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Crosslake's Presbyterian pastor

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The Rev. Kate Stangl, of Crosslake Presbyterian Church, doesn’t prefer to be called “pastor” or “reverend,” but rather just “Kate.”

She’s been an ordained minister for 32 years now, and has been working in Crosslake for just more than four years.

“I prefer Kate. Unless I have to have some clout,” she said with a smile.

Kate’s father was a preacher, and of the five children in her family, three are also preachers. She says she really grew up in the church.

She said that on Sunday afternoons, she’d line up her stuffed animals and preach to them.

“Some kids played teacher, I played preacher,” Kate said.

The Presbyterian Church first began allowing women into ministry in 1955. When Kate began seminary, 25 years later, it was still very unusual to see women becoming preachers.

Her older brother actually suggested against Kate becoming a minister. He said women had to work twice as hard and perform twice as well as men in order to simply be viewed as equal.

Before accepting the position at Crosslake Presbyterian, Kate worked in Sigourney, Iowa, and Ottumwa, Iowa, both southeast of Des Moines. Even so, Kate’s not exactly new to Crosslake.

Her family vacationed in Crosslake from the time she was 5 years old. In fact, she had attended church at Crosslake Presbyterian while visiting.

Kate lived in church-owned houses growing up, as her father was a preacher, but her family owned their Crosslake area cabin.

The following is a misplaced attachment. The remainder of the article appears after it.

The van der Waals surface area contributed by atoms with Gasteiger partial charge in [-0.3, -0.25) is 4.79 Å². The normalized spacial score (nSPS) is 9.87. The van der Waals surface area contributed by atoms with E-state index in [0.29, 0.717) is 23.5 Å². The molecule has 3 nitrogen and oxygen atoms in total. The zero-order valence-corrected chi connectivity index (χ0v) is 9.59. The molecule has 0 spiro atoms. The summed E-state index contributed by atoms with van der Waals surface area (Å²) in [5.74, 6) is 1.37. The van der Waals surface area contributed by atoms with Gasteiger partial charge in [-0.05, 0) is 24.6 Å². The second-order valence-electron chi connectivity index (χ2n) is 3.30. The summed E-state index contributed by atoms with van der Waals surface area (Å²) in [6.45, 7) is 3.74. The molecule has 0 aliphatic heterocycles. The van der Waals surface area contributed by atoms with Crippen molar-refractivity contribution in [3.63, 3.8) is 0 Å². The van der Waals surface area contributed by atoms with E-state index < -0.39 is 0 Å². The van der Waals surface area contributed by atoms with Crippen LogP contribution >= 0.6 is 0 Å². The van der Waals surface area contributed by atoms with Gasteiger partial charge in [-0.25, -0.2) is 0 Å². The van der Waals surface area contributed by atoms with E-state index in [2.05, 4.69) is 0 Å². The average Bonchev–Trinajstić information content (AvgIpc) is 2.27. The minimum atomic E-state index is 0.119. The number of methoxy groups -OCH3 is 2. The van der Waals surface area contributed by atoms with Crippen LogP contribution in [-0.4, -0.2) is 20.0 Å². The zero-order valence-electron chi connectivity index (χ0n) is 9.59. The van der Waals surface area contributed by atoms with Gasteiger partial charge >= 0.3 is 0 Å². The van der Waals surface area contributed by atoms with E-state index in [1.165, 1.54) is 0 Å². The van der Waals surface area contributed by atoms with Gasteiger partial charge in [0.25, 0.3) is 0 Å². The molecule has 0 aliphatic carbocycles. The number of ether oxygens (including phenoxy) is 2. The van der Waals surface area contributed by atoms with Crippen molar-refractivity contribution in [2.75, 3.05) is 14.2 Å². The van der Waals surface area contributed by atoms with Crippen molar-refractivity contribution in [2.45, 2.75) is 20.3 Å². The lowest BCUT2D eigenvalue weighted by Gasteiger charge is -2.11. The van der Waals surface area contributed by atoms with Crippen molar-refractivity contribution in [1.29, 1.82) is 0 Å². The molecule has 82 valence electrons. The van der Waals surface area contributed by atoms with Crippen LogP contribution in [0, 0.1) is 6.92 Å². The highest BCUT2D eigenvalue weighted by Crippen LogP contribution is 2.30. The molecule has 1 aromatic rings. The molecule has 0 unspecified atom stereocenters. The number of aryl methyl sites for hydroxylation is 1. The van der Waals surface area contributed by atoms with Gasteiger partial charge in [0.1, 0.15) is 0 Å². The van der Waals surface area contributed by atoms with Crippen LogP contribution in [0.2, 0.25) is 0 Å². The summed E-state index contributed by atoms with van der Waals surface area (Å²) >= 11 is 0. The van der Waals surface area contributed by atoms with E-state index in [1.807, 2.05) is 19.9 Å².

“I always felt most at home up here,” she said. “All five of us kids felt that way.”

Kate’s parents, incidentally, were instrumental in the start of Crosslake Presbyterian. While her father was never a pastor at the church, he did preach there sometimes.

Kate lives in Crosslake with her husband, Allan Brown. Each has two grown children. Allan is Kate’s third husband.

“I used to feel terribly ashamed that I was divorced,” Kate said. “But through the years I’ve come to believe the church needs me, because that’s such a reflection of the culture.”

She believes she has more empathy and relates better to others because of her experience.

“It’s been very different that I’ve been in two churches that have gone through a divorce with me, and they have been so supportive,” she said.

She explained that she kept the last name Stangl from her first marriage, both to match her kids and because she appreciated its uniqueness. She pointed out that there are three other preachers called Rev. Williams (Kate’s maiden name) in her family.

Kate’s religious work has gone beyond the church’s sanctuary. Kate is a certified pastoral counselor, though she no longer practices, and she worked in hospice for 15 years. Crosslake Presbyterian is the first church she’s worked at where she has only one job.

Kate worked in hospice in many roles. She’s worked as chaplain, social worker and grief counselor. She was first asked to take part in hospice as just a chaplain, a volunteer position.

“I just love hospice,” Kate said. “It’s a privilege to be allowed into people’s lives at such a critical point in their life. The focus really is on living, not dying.”

She said both hospice and therapy are large pieces of her personal identity.

Kate’s also a piano player, having played since second grade. In the winter, she plays for the church’s choir. In the summer, she sings in the choir.

Kate is known for her sense of humor and welcoming nature. On its website, the church identifies itself as a place, “Where faith is nurtured, curiosity is encouraged, diversity is welcomed and all are loved.”

Kate seems to be instrumental in that cause.

Denton (Denny) Newman Jr.
I've worked at the Brainerd Dispatch with various duties since Dec. 7, 1983. Starting off as an Ad Designer and currently Director of Audience Development. The Dispatch has been an interesting and challenging place to work. I'm fortunate to have made many friends, both co-workers and customers.
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